Monday, November 9, 2009

Why I'm no longer a Republican

This is from the American Family Association (via Steve Benen):

It it [sic] is time, I suggest, to stop the practice of allowing Muslims to serve in the U.S. military. The reason is simple: the more devout a Muslim is, the more of a threat he is to national security. Devout Muslims, who accept the teachings of the Prophet as divinely inspired, believe it is their duty to kill infidels. [...]

Of course, most U.S. Muslims don't shoot up their fellow soldiers. Fine. As soon as Muslims give us a foolproof way to identify their jihadis from their moderates, we'll go back to allowing them to serve. You tell us who the ones are that we have to worry about, prove you're right, and Muslims can once again serve. Until that day comes, we simply cannot afford the risk. You invent a jihadi-detector that works every time it's used, and we'll welcome you back with open arms.

This is not Islamophobia, it is Islamo-realism.

Of course, I registered as a Democrat in 2005, so it wasn't this particular press release that made me switch. But it was due to what I was hearing from the right in 2003 and 2004. Basically, I bolted as soon as I started hearing prominent Republicans talking about how prisoner abuse wasn't a big deal, the Constitution only applies to Americans, etc. As Iraq played out, and the abuses of Abu Gharaib became exposed, I slowly came to realize that there was something rotten deep down in the guts of conservatism, as the response from the right was largely to downplay all this stuff. I tended to dismiss lefties that made a big deal of Bush's gaffe about a "crusade" against terror at the time he said it, but as time has gone on I think that it might well have been the most illuminating thing about the issue that George W. Bush ever said. For a lot of these people--and I personally know a few of them--we are fighting some sort of religious war against Islam. A lot of people think the apocalypse is upon us, and that Islam is purely evil. As a Christian but not a fundie, this presents something of a problem to me as my only interest in fighting terrorism is to keep me safe. Period. I have no particular quarrel with Islam, and I imagine that most Muslims are more interested in the "live and let live" idea than fighting an apocalyptic jihad. Some don't, but these aren't the mainstream of public opinion and shouldn't be taken as such.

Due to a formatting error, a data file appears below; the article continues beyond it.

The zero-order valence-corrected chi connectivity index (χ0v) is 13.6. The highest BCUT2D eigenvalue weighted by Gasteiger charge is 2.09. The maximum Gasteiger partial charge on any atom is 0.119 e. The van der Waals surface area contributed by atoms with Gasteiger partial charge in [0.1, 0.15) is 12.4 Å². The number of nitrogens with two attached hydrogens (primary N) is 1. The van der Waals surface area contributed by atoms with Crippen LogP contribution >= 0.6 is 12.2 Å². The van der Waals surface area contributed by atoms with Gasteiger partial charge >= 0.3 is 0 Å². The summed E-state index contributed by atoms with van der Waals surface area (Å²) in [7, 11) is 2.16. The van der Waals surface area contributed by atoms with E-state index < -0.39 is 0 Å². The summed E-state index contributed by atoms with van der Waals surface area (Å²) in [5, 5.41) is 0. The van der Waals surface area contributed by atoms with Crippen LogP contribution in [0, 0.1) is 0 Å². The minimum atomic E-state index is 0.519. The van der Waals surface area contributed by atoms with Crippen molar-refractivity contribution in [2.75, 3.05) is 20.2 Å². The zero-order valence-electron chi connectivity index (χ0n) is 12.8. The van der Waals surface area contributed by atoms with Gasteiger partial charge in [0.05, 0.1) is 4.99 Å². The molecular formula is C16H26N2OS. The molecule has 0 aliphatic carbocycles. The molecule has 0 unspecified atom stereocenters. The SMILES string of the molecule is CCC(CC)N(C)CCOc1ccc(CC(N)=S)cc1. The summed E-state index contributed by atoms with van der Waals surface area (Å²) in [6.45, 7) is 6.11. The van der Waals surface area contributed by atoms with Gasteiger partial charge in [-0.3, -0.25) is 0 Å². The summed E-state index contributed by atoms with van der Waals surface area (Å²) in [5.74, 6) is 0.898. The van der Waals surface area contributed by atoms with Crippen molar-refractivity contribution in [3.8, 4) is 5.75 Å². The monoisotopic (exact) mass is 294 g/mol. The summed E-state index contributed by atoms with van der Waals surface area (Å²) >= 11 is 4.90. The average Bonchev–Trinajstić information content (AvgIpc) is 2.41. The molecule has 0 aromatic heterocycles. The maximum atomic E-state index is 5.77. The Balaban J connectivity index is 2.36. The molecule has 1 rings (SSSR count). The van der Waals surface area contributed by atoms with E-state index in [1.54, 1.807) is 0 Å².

It does seem like we're hearing the return of the, "Well, we hear about moderate, peaceful Muslims, but why don't they speak out against the bad ones?" argument, one of my biggest pet peeves. This rhetorical construction exploits the notion that silence implies assent. But it doesn't have to signal assent. It could merely signal indifference. Most Muslims hate al-Qaeda, but they also hate America. They aren't particularly concerned with denouncing their coreligionists for the benefit of making the likes of Michelle Malkin happy. Furthermore, I suspect that few Christians in public life would like to be forced to denounce every single act of Christian intolerance that ever occurs in order to make, say, Michael Moore satisfied. What this rhetorical frame does is to try to insinuate that we shouldn't take moderate Islam at its word. In a world where the Muslim community outnumbers America by 4-to-1, this sort of assumption makes the world a very frightening place indeed. The Right has a clear interest in making the world seem like a scary, dangerous place, so that we just put them in charge and not ask too many questions, for risk of emboldening the enemy. It's what they do. Which is why, barring real evidence that there's something to fear here, that sort of thing can't be inferred, and the burden of proof should, as always, be on the accusers of these sorts of slurs and not on the accused.

It's a lynch mob mentality, basically. I tend to dislike this particular phrase, but considering conservatives' history, it kind of fits: for them, Muslim is the new black. I personally don't know how policymakers should respond to Fort Hood: presumably, enhanced security procedures at military facilities concerning firearms are the best response to this. But that doesn't address the underlying ugliness that is prominently on display here. It's ironic that it was George W. Bush who talked at length about how Islam wasn't our enemy after 9/11--for my money, it is one of the few good parts of Bush's legacy--and it's the one that's been the most rapidly dismantled by the right. I guess he wasn't convincing enough.

The Man, The Myth, The Bio

East Bay, California, United States
Problem: I have lots of opinions on politics and culture that I need to vent. If I do not do this I will wind up muttering to myself, and that's only like one or two steps away from being a hobo. Solution: I write two blogs. A political blog that has some evident sympathies (pro-Obama, mostly liberal though I dissent on some issues, like guns and trade) and a culture blog that does, well, cultural essays in a more long-form manner. My particular thing is taking overrated things (movies, mostly, but other things too) down a peg and putting underrated things up a peg. I'm sort of the court of last resort, and I tend to focus on more obscure cultural phenomena.